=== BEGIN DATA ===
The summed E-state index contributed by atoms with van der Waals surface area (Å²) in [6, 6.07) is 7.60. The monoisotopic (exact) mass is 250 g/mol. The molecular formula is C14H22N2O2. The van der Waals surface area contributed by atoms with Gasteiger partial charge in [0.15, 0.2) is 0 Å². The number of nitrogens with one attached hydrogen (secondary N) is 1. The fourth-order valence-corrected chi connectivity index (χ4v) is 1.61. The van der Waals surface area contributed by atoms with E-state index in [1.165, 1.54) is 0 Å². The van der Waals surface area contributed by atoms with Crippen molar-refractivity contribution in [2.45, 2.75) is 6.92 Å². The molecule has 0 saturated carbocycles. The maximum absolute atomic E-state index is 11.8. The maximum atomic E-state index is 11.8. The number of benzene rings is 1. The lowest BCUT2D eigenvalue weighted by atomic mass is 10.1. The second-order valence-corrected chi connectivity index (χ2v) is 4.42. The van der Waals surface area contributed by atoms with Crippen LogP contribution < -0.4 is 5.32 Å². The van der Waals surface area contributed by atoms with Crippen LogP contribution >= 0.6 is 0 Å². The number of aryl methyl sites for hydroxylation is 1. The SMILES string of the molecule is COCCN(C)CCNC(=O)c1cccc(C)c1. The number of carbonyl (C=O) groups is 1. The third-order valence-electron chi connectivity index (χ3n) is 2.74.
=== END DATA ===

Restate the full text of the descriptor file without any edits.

The summed E-state index contributed by atoms with van der Waals surface area (Å²) in [6, 6.07) is 7.60. The monoisotopic (exact) mass is 250 g/mol. The molecular formula is C14H22N2O2. The van der Waals surface area contributed by atoms with Gasteiger partial charge in [0.15, 0.2) is 0 Å². The number of nitrogens with one attached hydrogen (secondary N) is 1. The fourth-order valence-corrected chi connectivity index (χ4v) is 1.61. The van der Waals surface area contributed by atoms with E-state index in [1.165, 1.54) is 0 Å². The van der Waals surface area contributed by atoms with Crippen molar-refractivity contribution in [2.45, 2.75) is 6.92 Å². The molecule has 0 saturated carbocycles. The maximum absolute atomic E-state index is 11.8. The maximum atomic E-state index is 11.8. The number of benzene rings is 1. The lowest BCUT2D eigenvalue weighted by atomic mass is 10.1. The second-order valence-corrected chi connectivity index (χ2v) is 4.42. The van der Waals surface area contributed by atoms with Crippen LogP contribution < -0.4 is 5.32 Å². The van der Waals surface area contributed by atoms with Crippen LogP contribution >= 0.6 is 0 Å². The number of aryl methyl sites for hydroxylation is 1. The SMILES string of the molecule is COCCN(C)CCNC(=O)c1cccc(C)c1. The number of carbonyl (C=O) groups is 1. The third-order valence-electron chi connectivity index (χ3n) is 2.74.